This year will also bring changes for USDA-regulated facilities, although to a lesser degree than the FDA-regulated facilities. The USDA’s Food Safety and Inspection Service (FSIS) announced that as of Feb. 8, 2013, producers of nonintact raw beef and all ready-to-eat products containing meat and poultry must hold shipments until the products pass agency testing for foodborne pathogens. The new policy requires USDA establishments and importers of record to maintain control of, or hold, the products tested for pathogens by FSIS until negative test results are received. FSIS has also announced tougher new standards to prevent illnesses associated with E. coli bacteria, and will soon prohibit any raw ground beef found to contain six additional types of E. coli bacteria from being sold to consumers.
Taxes on Sugary Sweetened Beverages
Jerry Kilgore, Richmond
Recent Defeats at the Ballot Box Will Lead to More Ballot Measures in 2014
On Election Day, two sugar-sweetened-beverages tax proposals were defeated at the ballot box. In Richmond, CA, voters defeated Measure N on a 67 percent to 33 percent vote. The proposition would have imposed a penny per ounce tax on local businesses that sell soda, juice and other sugar-sweetened beverages and would have made Richmond the first U.S. city to pass such a tax. The tax was projected to raise more than $3 million per year, with the revenue dedicated to reducing childhood obesity. The beverage industry spent more than $2.5 million to defeat Measure N. To the south in El Monte, CA, voters defeated a similar measure on a 77 percent to 23 percent vote.
Given the solid defeats this past fall, some believed the tax proponents might pursue a different approach going forward. To the contrary, it appears they will redouble their efforts in 2013 and beyond.
It has been widely reported that sugar-sweetened-beverages tax proponents believe the appropriate next step is to attempt to spread the beverage industry’s resources thin by attempting to pass at least 14 state or local beverage tax ballot measures in 2014. Their rationale assumes the industry will be unwilling or unable to continue to spend $2.5 million, or more in the case of a state measure, opposing each ballot measure.
State, County and Municipalities Likely to Consider Bills Taxing Sugar-Sweetened Beverages
Additionally, at the state level, outgoing Governor Gregoire of Washington has proposed a lame-duck budget that includes a 19 cent per ounce carbonated beverage tax to generate $57 million in revenue (with a $10 million exemption) despite voters’ in 2010 repealing, through a ballot measure, a recently enacted beverage tax. Her proposal is considered a nonstarter given that her Democratic successor ran on a no-new-taxes platform, but it is worth noting that the state anticipates a budget deficit exceeding $900 million.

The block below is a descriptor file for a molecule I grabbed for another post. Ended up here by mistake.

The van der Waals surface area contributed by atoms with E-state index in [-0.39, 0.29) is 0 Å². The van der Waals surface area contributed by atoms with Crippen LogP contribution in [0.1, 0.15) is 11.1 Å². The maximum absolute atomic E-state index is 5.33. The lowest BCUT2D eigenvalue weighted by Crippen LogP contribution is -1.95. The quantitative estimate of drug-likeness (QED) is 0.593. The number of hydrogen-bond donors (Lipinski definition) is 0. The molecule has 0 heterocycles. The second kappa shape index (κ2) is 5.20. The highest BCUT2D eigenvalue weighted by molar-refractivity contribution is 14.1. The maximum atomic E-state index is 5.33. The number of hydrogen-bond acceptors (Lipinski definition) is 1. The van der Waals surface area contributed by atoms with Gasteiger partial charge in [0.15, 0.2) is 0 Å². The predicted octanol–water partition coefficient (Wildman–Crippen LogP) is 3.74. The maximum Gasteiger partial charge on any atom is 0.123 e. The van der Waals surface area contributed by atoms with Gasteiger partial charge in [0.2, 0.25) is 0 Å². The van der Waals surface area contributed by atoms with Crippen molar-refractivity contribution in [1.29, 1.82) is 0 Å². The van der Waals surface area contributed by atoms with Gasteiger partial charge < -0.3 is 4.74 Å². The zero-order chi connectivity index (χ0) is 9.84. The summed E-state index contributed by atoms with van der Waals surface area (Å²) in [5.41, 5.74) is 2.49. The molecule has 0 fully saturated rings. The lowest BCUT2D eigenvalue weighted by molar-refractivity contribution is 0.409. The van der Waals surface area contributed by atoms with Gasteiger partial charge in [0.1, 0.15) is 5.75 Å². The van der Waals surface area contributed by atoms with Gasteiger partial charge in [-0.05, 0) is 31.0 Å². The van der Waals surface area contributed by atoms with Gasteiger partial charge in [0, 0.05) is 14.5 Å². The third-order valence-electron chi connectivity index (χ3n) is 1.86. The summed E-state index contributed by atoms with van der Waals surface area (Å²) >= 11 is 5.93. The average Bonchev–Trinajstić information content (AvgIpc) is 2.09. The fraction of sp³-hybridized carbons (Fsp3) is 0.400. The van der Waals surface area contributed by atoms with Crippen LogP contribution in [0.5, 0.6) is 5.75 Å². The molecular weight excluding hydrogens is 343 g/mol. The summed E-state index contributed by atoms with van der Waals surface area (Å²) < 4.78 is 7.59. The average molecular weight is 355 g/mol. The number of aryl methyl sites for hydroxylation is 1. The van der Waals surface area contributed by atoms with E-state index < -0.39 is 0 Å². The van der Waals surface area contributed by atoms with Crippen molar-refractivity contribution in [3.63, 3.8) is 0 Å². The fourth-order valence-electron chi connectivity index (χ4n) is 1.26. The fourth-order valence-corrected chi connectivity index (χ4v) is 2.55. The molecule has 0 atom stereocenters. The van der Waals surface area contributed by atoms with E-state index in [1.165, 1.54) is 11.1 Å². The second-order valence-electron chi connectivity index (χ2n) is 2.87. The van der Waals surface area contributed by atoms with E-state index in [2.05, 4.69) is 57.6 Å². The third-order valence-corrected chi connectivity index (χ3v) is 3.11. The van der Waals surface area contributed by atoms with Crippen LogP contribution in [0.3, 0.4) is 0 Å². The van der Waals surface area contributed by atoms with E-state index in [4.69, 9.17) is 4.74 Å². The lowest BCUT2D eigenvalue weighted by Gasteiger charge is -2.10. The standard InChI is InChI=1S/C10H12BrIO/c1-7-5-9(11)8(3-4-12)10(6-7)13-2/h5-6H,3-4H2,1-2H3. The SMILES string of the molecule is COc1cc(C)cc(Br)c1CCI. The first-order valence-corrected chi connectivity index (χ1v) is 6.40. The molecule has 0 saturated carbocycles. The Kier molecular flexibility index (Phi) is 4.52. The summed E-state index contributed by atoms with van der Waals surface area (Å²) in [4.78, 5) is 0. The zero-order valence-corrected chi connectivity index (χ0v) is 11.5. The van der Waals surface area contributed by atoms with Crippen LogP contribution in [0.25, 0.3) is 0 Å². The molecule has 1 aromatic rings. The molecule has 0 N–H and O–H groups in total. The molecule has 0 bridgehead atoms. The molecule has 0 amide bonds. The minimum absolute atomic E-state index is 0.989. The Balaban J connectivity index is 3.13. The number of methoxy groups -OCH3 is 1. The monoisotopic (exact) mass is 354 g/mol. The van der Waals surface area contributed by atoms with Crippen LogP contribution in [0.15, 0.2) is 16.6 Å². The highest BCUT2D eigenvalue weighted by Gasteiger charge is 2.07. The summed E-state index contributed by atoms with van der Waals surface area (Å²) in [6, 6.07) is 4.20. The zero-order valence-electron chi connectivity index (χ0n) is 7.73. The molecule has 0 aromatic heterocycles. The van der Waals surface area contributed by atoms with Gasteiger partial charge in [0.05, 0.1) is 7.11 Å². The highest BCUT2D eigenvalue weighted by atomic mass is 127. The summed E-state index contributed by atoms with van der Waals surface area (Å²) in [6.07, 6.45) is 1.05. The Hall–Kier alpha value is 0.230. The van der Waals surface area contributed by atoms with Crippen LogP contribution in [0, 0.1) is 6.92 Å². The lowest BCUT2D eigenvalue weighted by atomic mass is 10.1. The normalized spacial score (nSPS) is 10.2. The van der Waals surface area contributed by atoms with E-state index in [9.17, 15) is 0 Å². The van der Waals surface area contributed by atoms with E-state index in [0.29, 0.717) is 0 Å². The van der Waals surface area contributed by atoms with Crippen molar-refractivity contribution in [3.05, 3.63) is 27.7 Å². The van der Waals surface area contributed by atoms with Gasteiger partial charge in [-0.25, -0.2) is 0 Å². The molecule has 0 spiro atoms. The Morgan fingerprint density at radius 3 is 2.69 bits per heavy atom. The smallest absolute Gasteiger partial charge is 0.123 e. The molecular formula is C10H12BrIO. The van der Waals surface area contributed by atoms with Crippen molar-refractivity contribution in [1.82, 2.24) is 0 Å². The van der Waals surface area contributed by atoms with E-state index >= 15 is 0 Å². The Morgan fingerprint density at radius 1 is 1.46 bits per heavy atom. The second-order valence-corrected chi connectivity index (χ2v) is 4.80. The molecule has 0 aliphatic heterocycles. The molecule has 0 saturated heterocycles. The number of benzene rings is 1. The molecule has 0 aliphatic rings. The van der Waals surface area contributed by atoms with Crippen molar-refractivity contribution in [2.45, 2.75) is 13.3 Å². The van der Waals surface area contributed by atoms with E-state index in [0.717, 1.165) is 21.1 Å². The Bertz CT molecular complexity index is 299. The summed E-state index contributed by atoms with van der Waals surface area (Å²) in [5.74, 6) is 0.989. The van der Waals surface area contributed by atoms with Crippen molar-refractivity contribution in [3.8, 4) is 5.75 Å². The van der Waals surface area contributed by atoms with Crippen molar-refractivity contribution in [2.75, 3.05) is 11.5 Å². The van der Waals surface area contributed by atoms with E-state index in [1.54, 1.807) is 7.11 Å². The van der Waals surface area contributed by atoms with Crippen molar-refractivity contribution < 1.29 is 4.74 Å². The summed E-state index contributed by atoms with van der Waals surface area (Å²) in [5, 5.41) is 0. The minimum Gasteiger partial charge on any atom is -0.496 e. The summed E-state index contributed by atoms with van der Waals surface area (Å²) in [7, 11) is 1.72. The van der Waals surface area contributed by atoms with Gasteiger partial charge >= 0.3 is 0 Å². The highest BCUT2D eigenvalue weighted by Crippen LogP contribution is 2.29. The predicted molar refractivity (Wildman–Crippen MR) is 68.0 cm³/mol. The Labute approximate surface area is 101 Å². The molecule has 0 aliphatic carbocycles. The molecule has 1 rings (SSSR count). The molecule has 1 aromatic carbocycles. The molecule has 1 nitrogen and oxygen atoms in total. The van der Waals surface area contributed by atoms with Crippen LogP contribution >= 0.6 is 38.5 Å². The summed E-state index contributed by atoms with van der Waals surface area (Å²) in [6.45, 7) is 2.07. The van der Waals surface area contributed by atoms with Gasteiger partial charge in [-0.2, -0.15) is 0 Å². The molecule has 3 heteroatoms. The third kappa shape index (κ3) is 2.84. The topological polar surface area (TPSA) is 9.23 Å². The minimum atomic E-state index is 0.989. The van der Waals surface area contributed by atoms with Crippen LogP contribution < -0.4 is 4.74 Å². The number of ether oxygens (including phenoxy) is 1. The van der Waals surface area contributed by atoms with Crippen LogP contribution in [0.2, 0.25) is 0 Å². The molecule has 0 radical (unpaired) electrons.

As the spring legislative sessions convene, McGuireWoods Consulting anticipates that numerous states, counties and municipalities facing deficit concerns will consider bills imposing new taxes on sugar-sweetened beverages, as well as other food and beverage products. It is likely that some of these proposals will include ballot measures.
Potential Increase in Federal Regulatory Activity
At the federal level, with the fiscal cliff in the foreground and tax reform looming in the background, there has been a spike in chatter about imposing a federal sugar-sweetened-beverages tax modeled after federal tax on tobacco products. The Center for Science in the Public Interest (CSPI) has renewed its call for a penny-per-can soda tax to raise $10 billion in new federal revenue over 10 years as well as additional anticipated savings to Medicaid and Medicare through anticipated behavior changes projected to reduce the incidence of obesity, diabetes and other costly health conditions. While CSPI’s reintroducing their longtime call for soda tax is not news, the Bipartisan Policy Center, the Economic Policy Institute and even former Treasury Secretary Larry Summers have each publicly called for a soda tax as a part of a broader package to prevent the fiscal cliff from being fully realized. A broadening choir of opinion-leading voices suggests that a federal beverage tax proposal may be more fully considered by policymakers.
Additionally, other advocates are focused on the Supplemental Nutrition Assistance Program (SNAP) (previously known as food stamps), which must be renewed by the next Congress. These advocates, who tend toward an antitax and limited government ideology, may make an effort to restrict SNAP recipients’ from using their federally provided assistance to purchase sugar-sweetened beverages. While their motivation is to reduce government spending, it nevertheless stigmatizes sugar-sweetened beverages.
Christine Mehfoud, Richmond
Continued Enforcement Aimed at Employers (more Form I-9 Inspections)
As the country patiently waits for comprehensive immigration reform, no doubt the significant enforcement we have seen over the last few years that has been aimed at employers will only increase in 2013. All employers across the country, regardless of whether they employ foreign workers, should be on alert for immigration-related inspections and enforcement actions — especially employers associated with “critical infrastructure” or “key resources” sectors, which include the food industry.
Be on the lookout for more states to mandate E-Verify for private employers in 2013. E-Verify participation is also expected to be a part of any comprehensive immigration reform. In the meantime, employers in Georgia, North Carolina and Tennessee should pay particular attention to the upcoming 2013 E-Verify participation deadlines in those states:
- Georgia Employers with more than 99 employees: deadline has passed Employers with 11-99 employees: July 1, 2013
- Employers with more than 99 employees: deadline has passed
- Employers with 11-99 employees: July 1, 2013
- North Carolina Employers with more than 500 employees: deadline has passed Employers with 100-499 employees: January 1, 2013 Employers with 25-99 employees: July 1, 2013
- Employers with more than 500 employees: deadline has passed
- Employers with 100-499 employees: January 1, 2013
- Employers with 25-99 employees: July 1, 2013
- Tennessee Employers with more than 199 employees: deadline has passed Employers with 6-199 employees: January 1, 2013